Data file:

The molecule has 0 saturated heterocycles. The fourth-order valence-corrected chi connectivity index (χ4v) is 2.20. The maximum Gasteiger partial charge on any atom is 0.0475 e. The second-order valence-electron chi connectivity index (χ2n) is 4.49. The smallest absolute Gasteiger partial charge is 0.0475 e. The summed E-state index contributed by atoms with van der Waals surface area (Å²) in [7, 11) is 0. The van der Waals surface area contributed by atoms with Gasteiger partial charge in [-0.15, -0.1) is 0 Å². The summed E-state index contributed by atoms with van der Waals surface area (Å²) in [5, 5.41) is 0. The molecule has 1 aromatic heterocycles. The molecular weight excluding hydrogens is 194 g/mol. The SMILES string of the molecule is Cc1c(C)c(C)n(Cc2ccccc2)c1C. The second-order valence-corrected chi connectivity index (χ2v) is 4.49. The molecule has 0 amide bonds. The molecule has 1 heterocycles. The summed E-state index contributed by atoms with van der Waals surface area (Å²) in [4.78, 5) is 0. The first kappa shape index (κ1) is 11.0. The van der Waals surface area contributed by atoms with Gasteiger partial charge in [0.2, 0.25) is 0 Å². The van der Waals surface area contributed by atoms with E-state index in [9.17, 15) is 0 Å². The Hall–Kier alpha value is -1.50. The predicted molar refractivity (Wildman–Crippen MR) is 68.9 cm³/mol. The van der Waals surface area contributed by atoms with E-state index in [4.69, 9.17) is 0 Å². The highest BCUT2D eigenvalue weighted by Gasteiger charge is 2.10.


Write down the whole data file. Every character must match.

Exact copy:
The molecule has 0 saturated heterocycles. The fourth-order valence-corrected chi connectivity index (χ4v) is 2.20. The maximum Gasteiger partial charge on any atom is 0.0475 e. The second-order valence-electron chi connectivity index (χ2n) is 4.49. The smallest absolute Gasteiger partial charge is 0.0475 e. The summed E-state index contributed by atoms with van der Waals surface area (Å²) in [7, 11) is 0. The van der Waals surface area contributed by atoms with Gasteiger partial charge in [-0.15, -0.1) is 0 Å². The summed E-state index contributed by atoms with van der Waals surface area (Å²) in [5, 5.41) is 0. The molecule has 1 aromatic heterocycles. The molecular weight excluding hydrogens is 194 g/mol. The SMILES string of the molecule is Cc1c(C)c(C)n(Cc2ccccc2)c1C. The second-order valence-corrected chi connectivity index (χ2v) is 4.49. The molecule has 0 amide bonds. The molecule has 1 heterocycles. The summed E-state index contributed by atoms with van der Waals surface area (Å²) in [4.78, 5) is 0. The first kappa shape index (κ1) is 11.0. The van der Waals surface area contributed by atoms with Gasteiger partial charge in [0.2, 0.25) is 0 Å². The van der Waals surface area contributed by atoms with E-state index in [9.17, 15) is 0 Å². The Hall–Kier alpha value is -1.50. The predicted molar refractivity (Wildman–Crippen MR) is 68.9 cm³/mol. The van der Waals surface area contributed by atoms with E-state index in [4.69, 9.17) is 0 Å². The highest BCUT2D eigenvalue weighted by Gasteiger charge is 2.10.